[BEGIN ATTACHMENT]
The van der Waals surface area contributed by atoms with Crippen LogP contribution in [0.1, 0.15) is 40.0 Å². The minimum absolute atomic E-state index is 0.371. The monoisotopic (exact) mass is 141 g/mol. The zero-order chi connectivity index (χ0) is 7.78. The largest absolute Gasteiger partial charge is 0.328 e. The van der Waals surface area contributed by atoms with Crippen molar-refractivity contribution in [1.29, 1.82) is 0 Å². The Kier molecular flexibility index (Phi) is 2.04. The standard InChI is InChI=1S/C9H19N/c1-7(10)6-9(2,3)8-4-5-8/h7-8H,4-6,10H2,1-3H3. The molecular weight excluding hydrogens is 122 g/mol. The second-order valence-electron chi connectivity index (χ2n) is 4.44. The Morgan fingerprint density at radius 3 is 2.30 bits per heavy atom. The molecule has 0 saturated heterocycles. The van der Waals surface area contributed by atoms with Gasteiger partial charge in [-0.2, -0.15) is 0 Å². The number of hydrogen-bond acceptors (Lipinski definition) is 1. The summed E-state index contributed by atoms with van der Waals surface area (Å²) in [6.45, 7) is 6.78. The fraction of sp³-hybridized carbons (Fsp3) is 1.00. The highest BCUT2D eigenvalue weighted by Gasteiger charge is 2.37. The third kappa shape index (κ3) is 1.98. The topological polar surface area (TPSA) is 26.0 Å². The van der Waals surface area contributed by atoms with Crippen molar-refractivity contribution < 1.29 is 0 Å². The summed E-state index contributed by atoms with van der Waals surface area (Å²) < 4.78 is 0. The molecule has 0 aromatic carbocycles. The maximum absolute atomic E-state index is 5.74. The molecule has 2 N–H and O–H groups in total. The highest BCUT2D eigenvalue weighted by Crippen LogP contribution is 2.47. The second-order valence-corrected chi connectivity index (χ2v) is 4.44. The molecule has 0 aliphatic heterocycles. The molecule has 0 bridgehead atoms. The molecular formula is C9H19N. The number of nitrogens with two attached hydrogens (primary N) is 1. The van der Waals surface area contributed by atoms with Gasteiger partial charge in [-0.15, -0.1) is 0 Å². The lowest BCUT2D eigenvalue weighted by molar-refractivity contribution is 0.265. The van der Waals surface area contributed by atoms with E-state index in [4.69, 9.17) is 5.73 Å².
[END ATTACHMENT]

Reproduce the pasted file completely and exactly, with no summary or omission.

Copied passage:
The van der Waals surface area contributed by atoms with Crippen LogP contribution in [0.1, 0.15) is 40.0 Å². The minimum absolute atomic E-state index is 0.371. The monoisotopic (exact) mass is 141 g/mol. The zero-order chi connectivity index (χ0) is 7.78. The largest absolute Gasteiger partial charge is 0.328 e. The van der Waals surface area contributed by atoms with Crippen molar-refractivity contribution in [1.29, 1.82) is 0 Å². The Kier molecular flexibility index (Phi) is 2.04. The standard InChI is InChI=1S/C9H19N/c1-7(10)6-9(2,3)8-4-5-8/h7-8H,4-6,10H2,1-3H3. The molecular weight excluding hydrogens is 122 g/mol. The second-order valence-electron chi connectivity index (χ2n) is 4.44. The Morgan fingerprint density at radius 3 is 2.30 bits per heavy atom. The molecule has 0 saturated heterocycles. The van der Waals surface area contributed by atoms with Gasteiger partial charge in [-0.2, -0.15) is 0 Å². The number of hydrogen-bond acceptors (Lipinski definition) is 1. The summed E-state index contributed by atoms with van der Waals surface area (Å²) in [6.45, 7) is 6.78. The fraction of sp³-hybridized carbons (Fsp3) is 1.00. The highest BCUT2D eigenvalue weighted by Gasteiger charge is 2.37. The third kappa shape index (κ3) is 1.98. The topological polar surface area (TPSA) is 26.0 Å². The van der Waals surface area contributed by atoms with Crippen molar-refractivity contribution < 1.29 is 0 Å². The summed E-state index contributed by atoms with van der Waals surface area (Å²) < 4.78 is 0. The molecule has 0 aromatic carbocycles. The maximum absolute atomic E-state index is 5.74. The molecule has 2 N–H and O–H groups in total. The highest BCUT2D eigenvalue weighted by Crippen LogP contribution is 2.47. The second-order valence-corrected chi connectivity index (χ2v) is 4.44. The molecule has 0 aliphatic heterocycles. The molecule has 0 bridgehead atoms. The molecular formula is C9H19N. The number of nitrogens with two attached hydrogens (primary N) is 1. The van der Waals surface area contributed by atoms with Gasteiger partial charge in [-0.15, -0.1) is 0 Å². The lowest BCUT2D eigenvalue weighted by molar-refractivity contribution is 0.265. The van der Waals surface area contributed by atoms with E-state index in [4.69, 9.17) is 5.73 Å².